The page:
Tuesday, October 19, 2021
HomeCulture WarsWhy don’t they do something about these blights on our lives?

Why don’t they do something about these blights on our lives?

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A FEW thoughts on things that are affecting our lives adversely (in no particular order). Many of these problems (sorry, issues) are known to everyone and could and should be solved by government action, often involving little effort or time. Yet for many years governments of all stripes have ignored them.

·       Banks rip off their corporate and personal customers and are constantly finding new ways to do so. (I have had so much experience of this).

·       Big companies don’t pay any corporation tax while small companies pay every penny of theirs.

·       The average FTSE 100 CEO takes home 150 times as much as his or her average employee and in some cases far more. Furthermore, not many members of the public or even some media commentators realise that they put a huge proportion of their day-to-day living expenses on to their expense accounts, all duly signed off by their accounts director colleagues who are on the same gravy train and by captive external auditors avoiding any risk to their annual reappointment.

·       Many companies and even government departments have telephone numbers whereby the caller pays a higher call charge, often as much as 45p per minute, and the company receives a portion of it. This is made even worse by callers being kept on hold listening to repetitive music for long periods interspersed with messages saying: ‘Your call is important to us’ or ‘We are experiencing a high call volume at this time’ – even in the middle of the night!

·       Companies’ websites use the small print to tell you that they’re going to sell your personal details to other companies unless you tick the tiny box at the bottom of the page.

·       Spam emails offering products and services usually have the ‘unsubscribe’ link in small, faint print at the bottom of the message and many then ask you to do more actions to achieve it. They should have a bold, single link at the top of the message which you click once and it’s done.

·       Our streets, roads, verges and countryside are covered in litter including ocean-polluting masks which the government has mandated and still encourages us to wear.

·       Hate preachers and terrorists are allowed to roam free while compassionate Christian preachers are arrested.

·       Illegal economic migrants are smuggled into the country in their hundreds every week by criminal gangs, while the government just wrings its hands, utters platitudes and takes no action, instead of deploying the Navy to turn back the boats crossing the Channel, and by making allincoming lorries pass over an inspection pit, through an X-ray arch and heat sensors. All of which could be done without great expense or causing significant hold ups.

·       Doctors don’t do house calls or work at weekends any more, and some don’t even see patients, yet have negotiated themselves huge salaries.

·       Utility companies have as many as 400 different tariffs.

·       Train fares are a hugely complicated mess and are too expensive; trains are often cancelled or late.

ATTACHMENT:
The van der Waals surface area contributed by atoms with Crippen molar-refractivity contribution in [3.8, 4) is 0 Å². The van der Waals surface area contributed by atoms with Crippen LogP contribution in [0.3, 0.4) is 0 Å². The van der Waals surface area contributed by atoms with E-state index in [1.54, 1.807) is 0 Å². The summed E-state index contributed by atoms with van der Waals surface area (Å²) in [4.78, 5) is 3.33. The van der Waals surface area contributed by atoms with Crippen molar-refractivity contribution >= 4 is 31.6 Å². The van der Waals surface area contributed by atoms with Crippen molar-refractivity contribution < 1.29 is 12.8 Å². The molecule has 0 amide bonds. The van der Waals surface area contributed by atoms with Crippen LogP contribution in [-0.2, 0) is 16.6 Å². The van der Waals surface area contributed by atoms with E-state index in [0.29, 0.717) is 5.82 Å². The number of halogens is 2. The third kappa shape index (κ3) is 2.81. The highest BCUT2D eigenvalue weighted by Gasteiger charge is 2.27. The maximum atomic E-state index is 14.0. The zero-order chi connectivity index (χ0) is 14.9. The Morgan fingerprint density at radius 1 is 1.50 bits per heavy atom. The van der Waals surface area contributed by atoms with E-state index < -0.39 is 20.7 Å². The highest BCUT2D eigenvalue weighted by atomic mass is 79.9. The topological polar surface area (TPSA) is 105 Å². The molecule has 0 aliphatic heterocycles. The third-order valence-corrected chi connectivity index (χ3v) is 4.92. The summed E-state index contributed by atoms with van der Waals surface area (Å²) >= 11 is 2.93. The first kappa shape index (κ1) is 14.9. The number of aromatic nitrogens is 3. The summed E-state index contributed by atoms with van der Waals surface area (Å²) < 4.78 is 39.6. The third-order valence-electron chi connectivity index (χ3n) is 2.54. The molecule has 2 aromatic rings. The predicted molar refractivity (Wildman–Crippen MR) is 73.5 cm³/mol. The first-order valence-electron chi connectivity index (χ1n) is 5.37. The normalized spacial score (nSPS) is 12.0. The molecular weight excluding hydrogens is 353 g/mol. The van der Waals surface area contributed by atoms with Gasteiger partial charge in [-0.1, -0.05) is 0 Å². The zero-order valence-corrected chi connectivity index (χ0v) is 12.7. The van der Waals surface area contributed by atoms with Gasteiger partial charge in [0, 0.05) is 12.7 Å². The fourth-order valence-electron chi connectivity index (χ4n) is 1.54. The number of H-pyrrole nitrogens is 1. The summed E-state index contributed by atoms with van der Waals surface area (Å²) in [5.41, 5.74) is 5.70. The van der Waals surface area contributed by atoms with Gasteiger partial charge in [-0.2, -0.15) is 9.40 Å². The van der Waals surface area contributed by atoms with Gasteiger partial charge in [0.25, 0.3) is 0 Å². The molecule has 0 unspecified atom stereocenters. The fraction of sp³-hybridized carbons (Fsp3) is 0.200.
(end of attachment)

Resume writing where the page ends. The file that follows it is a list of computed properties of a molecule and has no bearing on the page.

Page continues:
·       Big companies take 3-4 months to pay their suppliers thereby using (abusing) them as interest free banking and crucifying their cash flows. This is in effect theft of the suppliers’ money which the suppliers would have earned in interest if the money had been in their accounts.

·       Big companies also force their suppliers to give, or they unilaterally take, retrospective discounts on the prices they have previously agreed during contract negotiations thereby breaching the terms of their contracts. Another ploy is to charge a settlement fee which they take off the total when they do ‘settle’ a bill.

·       A third of all the food on the market in the West is thrown away. It is shocking to see large quantities of good food being thrown into a skip at the back of a supermarket.

·       Local councils are killing their high streets by charging excessive business rates and exorbitant parking fees.

·       The government hasn’t got the guts to tackle the scourge of gazumping and gazundering in the housing market.

·       You can have a contract for services from a supplier for many years and yet when you need to end the contract the supplier insists that you pay out the notice period, often of many months, instead of allowing you to end it with a reasonable maximum of one month’s notice. Many companies, Virgin Mobile being a good example, make it extremely difficult to terminate a contract at all.

·       National and local government departments spend millions providing translation services and documents in dozens of foreign languages to cater to immigrants who won’t learn English and are never required to pay for translators themselves.

·       Wet wipes continue to create ‘fatbergs’ which block sewerage pipes and are very difficult, time consuming and disgusting to deal with. Why are wet-wipes packets not required by law to have the words: ‘Do not throw these down the toilet’ printed on them in bold letters?

·       At T-junctions why can’t we turn left at red traffic lights when the road to our right is clear as can be done in other countries? In Indonesia, for example, it has been in place since the 1970s.

This endless inaction makes ministers appear to be lazy or incompetent and in the grip of a politicised civil service (another reform needed) resistant to any changes that they don’t agree with or would cause them to do some hard work.

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David Wright
David Wright is a former Royal Navy engineer officer, then an expatriate senior manager in the Far East for many years before running his own business in the UK. He now lives in Australia.

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